Surely there was a more complex drama beneath the crinoline and cinched waists, a narrative involving a particular set of needs, desires, aspirations, fears. If so, it was impossible to divine from those accounts [of transgender narratives]. The one plotline of I-have-always-been-a-woman seemed to be trumping all the other motivations that might reflect the crosscurrents of the human psyche, motivations that weren't exclusively about gender. Where were the memoirs that engaged in some degree of self-introspection? I looked in vain for an account where the author asked, "Could I also be seeking womanhood to reclaim my innocence, be exonerated from the sins of my male past?" Or "Could I be craving the moral stature that comes from being oppressed?" Or "Do I want to be a woman to feel special? Celebrated? Loved? Could that whole nest of an individual's history, all the idiosyncratic struggles, disappointments, and yearnings of a life, really be stuffed so tidily into the bottle labeled Identity? -- Susan Faludi from In The DarkroomI'm reading Susan Faludi's new book on her father's late-in-life transition. I hope it isn't summarily dismissed as "transphobic" simply because it asks those very questions. For what it's worth, I do find those other narratives, sometimes written by de-transitioners, usually hidden in the deep recesses of the blogosphere and under assumed names.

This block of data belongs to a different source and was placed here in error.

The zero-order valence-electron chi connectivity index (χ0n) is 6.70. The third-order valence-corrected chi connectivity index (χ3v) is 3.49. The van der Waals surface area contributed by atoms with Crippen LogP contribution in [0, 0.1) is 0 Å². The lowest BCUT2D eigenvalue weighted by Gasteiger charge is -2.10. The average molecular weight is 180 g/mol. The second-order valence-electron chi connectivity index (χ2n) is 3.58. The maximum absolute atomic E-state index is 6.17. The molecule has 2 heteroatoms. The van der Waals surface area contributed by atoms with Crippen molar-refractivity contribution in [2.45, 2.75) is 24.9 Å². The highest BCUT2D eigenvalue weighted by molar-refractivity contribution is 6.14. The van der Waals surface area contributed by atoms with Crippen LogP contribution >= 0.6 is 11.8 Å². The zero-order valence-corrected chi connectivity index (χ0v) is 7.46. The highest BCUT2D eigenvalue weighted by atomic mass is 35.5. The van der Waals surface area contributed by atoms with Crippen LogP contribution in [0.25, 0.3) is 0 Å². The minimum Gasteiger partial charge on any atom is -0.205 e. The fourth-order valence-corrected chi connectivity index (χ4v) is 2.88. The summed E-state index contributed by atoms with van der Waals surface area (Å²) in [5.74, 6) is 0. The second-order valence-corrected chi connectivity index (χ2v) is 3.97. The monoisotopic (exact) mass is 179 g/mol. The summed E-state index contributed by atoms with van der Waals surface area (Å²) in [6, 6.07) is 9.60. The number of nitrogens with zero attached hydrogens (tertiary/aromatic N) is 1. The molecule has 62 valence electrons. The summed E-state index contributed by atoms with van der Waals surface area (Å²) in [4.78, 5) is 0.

"Could I be craving the moral stature that comes from being oppressed?"I think this is pretty important and under-explored in progressive-thinking circles, not just feminist-queer ones. When you have an ideology that places everyone along axes of power, and now, where even being an "ally" simply isn't good enough, spurious claims of "victimhood" (Tumblr's never-ending parade vanity genders, someone claiming to be "disabled" by seasonal allergies, etc.) are bound to happen. Of course I'm not saying all claims of oppression are created in response to a system that rewards suffering, but as someone who's spent a fair amount of time in those circles, it's easy to see how, say, someone like Rachel Dolezal happened.